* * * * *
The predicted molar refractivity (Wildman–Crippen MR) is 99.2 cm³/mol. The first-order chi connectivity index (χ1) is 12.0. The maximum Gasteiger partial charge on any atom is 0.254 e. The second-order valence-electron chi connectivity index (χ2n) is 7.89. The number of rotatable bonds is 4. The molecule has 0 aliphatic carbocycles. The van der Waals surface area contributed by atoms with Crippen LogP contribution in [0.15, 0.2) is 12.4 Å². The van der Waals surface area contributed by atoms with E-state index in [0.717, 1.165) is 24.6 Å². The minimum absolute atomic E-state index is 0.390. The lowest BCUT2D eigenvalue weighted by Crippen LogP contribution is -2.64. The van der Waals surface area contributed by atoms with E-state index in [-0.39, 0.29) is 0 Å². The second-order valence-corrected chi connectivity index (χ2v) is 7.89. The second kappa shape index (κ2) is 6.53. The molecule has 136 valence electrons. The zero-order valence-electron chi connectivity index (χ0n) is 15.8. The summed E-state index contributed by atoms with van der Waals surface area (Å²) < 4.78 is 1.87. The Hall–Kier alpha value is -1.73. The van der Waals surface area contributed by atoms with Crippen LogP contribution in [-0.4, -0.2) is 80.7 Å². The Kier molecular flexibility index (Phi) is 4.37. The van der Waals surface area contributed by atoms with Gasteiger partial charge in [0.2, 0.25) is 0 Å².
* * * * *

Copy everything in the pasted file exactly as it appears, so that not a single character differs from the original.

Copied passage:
The predicted molar refractivity (Wildman–Crippen MR) is 99.2 cm³/mol. The first-order chi connectivity index (χ1) is 12.0. The maximum Gasteiger partial charge on any atom is 0.254 e. The second-order valence-electron chi connectivity index (χ2n) is 7.89. The number of rotatable bonds is 4. The molecule has 0 aliphatic carbocycles. The van der Waals surface area contributed by atoms with Crippen LogP contribution in [0.15, 0.2) is 12.4 Å². The van der Waals surface area contributed by atoms with E-state index in [0.717, 1.165) is 24.6 Å². The minimum absolute atomic E-state index is 0.390. The lowest BCUT2D eigenvalue weighted by Crippen LogP contribution is -2.64. The van der Waals surface area contributed by atoms with E-state index in [-0.39, 0.29) is 0 Å². The second-order valence-corrected chi connectivity index (χ2v) is 7.89. The second kappa shape index (κ2) is 6.53. The molecule has 136 valence electrons. The zero-order valence-electron chi connectivity index (χ0n) is 15.8. The summed E-state index contributed by atoms with van der Waals surface area (Å²) < 4.78 is 1.87. The Hall–Kier alpha value is -1.73. The van der Waals surface area contributed by atoms with Crippen LogP contribution in [-0.4, -0.2) is 80.7 Å². The Kier molecular flexibility index (Phi) is 4.37. The van der Waals surface area contributed by atoms with Gasteiger partial charge in [0.2, 0.25) is 0 Å².